During the campaign for the Reichstag election of 14 September 1930, Nazi conspirators made it a practice to send speakers accompanied by many Storm Troopers to meetings of other political parties, often physically taking over the meetings. On one such occasion a large detachment of Storm Troopers, some of whom were armed with pistols and clubs, attended a meeting called by the Social Democratic Party, succeeded in forcibly excluding everybody not in sympathy with their views, and concluded the meeting as their own. Such violent tactics, repeated many times, were an integral part of the political creed of the Nazi. (L-83)

  1. The Nazi conspirators constantly threatened their opponents with organized reprisals and terror.

In December 1932, Frick, at that time Chairman of the Foreign Affairs Committee of the Reichstag, stated to a fellow member of that committee: “Don’t worry, when we are in power we shall put all of you guys into concentration camps.”

REFERENCE

TITLE: NAZI CONSPIRACY AND AGGRESSION: Vol I (A Collection of Documentary Evidence and Guide Materials Prepared by the American and British Prosecuting Staffs for presentation before the International Military Tribunal at Nurnberg, Germany.)

CONTRIBUTOR: Cade Pomeraan

(NOTE: In today’s society  those who call for civil unrest should be aware that not all things are seen as they truly are until it is too late)

News Media and National Policy Making

THE COMMENTARY GAZETTE

 

Is it just me or is there a trend in the news media to elevate themselves into being the ultimate verdict of all national policies. That being said, I mean it seems to me that no matter what the issue is; the media has to have a opinioned say, and that say should be considered a golden fact by the uneducated masses. Instead of presenting the issue in a unbiased format to inform the public (which seems to elude the programmers); which is not only in the headlines, but in the delivery of the information slanted as they themselves see it. We are expected to take all this closed lipped and accept their logic. If they approve then we should, if they don’t approve then it should be changed. We are expected to disavow the governmental agencies to wit we are dependent upon for the making of such decisions, and go with the press version. So here is the question I suppose is needed to answered, what gives them the right to decide national policies? They are a news platform which should inform us of the every day goings on in the world, not formulate decision making platforms. Just inform us of the happening and let us make the decisions. OK, OK, I understand you make the mega bucks and your heads are in the clouds and perhaps you do converse with the gods, but give us a break let us decide.

Most News media including the foreign press (not all) seem to have fallen into the American mode of reporting on how they perceive the facts, forgetting their basic ideals of; presenting the facts, presenting the NEWS truthfully as it is and not making a reality programme for the presenters wellbeing , in a ratings effort. From what has been reported in the news of late, in stories pertaining to the news presenters, showed me just how really base they are, no greater than any other human on this earth. Same flaws, same weaknesses as all of us. But to those that walk amongst the clouds, they still don’t get it that they are one of us also.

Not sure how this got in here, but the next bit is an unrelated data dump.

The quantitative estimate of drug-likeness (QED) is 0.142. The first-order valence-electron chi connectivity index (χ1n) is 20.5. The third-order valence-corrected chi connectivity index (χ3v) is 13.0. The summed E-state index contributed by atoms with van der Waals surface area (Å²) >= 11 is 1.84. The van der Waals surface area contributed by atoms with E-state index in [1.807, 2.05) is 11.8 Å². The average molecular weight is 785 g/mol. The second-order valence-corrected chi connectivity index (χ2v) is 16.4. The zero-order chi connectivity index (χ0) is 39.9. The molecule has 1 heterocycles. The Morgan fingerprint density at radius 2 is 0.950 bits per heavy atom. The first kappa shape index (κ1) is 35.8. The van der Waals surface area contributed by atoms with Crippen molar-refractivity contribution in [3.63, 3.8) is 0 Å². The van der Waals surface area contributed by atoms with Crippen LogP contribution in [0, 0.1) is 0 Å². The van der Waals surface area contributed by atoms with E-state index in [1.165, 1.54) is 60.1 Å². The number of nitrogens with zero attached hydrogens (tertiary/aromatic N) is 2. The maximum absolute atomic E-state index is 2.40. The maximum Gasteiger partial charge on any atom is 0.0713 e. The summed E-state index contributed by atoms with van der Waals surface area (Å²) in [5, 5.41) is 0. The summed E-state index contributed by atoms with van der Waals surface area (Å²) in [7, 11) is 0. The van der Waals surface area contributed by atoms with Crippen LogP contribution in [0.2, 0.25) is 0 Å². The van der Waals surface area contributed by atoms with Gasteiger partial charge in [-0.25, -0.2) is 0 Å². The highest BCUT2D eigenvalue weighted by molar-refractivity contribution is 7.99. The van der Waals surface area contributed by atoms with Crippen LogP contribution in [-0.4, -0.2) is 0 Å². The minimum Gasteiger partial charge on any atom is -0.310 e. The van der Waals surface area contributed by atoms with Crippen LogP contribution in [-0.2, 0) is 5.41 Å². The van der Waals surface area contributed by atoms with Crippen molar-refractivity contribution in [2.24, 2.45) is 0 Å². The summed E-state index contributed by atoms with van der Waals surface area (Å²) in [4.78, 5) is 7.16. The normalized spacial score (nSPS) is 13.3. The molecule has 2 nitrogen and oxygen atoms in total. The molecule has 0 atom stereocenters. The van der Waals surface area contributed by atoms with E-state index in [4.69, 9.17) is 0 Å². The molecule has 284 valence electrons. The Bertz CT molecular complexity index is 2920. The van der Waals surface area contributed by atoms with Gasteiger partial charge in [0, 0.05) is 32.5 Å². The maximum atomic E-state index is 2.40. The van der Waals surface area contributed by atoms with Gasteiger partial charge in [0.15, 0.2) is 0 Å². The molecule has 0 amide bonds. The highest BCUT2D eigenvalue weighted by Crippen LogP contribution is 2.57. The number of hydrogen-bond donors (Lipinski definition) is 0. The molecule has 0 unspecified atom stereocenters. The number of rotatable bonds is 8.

Thank you for taking the time to read this

CONTRIBUTOR: Eddy Toorall

California Dreaming

THE COMMENTARY GAZETTE

I remember that song, it’s about taking a stroll on a summers day, refreshing, relaxing and totally out of sync with todays California. It seems that all the great things that were expected from the California adventure have gone up in smoke, or is it that the “smoke” has reached the “higher” levels of government? If flaunting the laws of the United States aren’t enough, then proposing laws that are unconstitutional and a throw back to a time in history which ultimately led to a global upheaval, starting with a selfish idea of “progressive thinking” and banning books, thoughts and ideas. It seems that a bill AB 2943 (which I have only read articles on and not the bill)  to wit is an addendum to the Consumer Legal Remedies Act (what ever that is) would ban certain books which the state deems inflammatory? Goring has to jumping up and down in hell shouting” I told you so”. I wonder if anyone in the California legislature has ever read the constitution? Banning books that a government does not approve of, does that come with a snappy slogan also, Heil Brown? Or would it be Comrade Brown? So confusing at times as how to address those of a lofty station. Perhaps even a little red book of guidance furnished by the state so every one would be toeing the same line. But I suppose that would all come after ” secession”.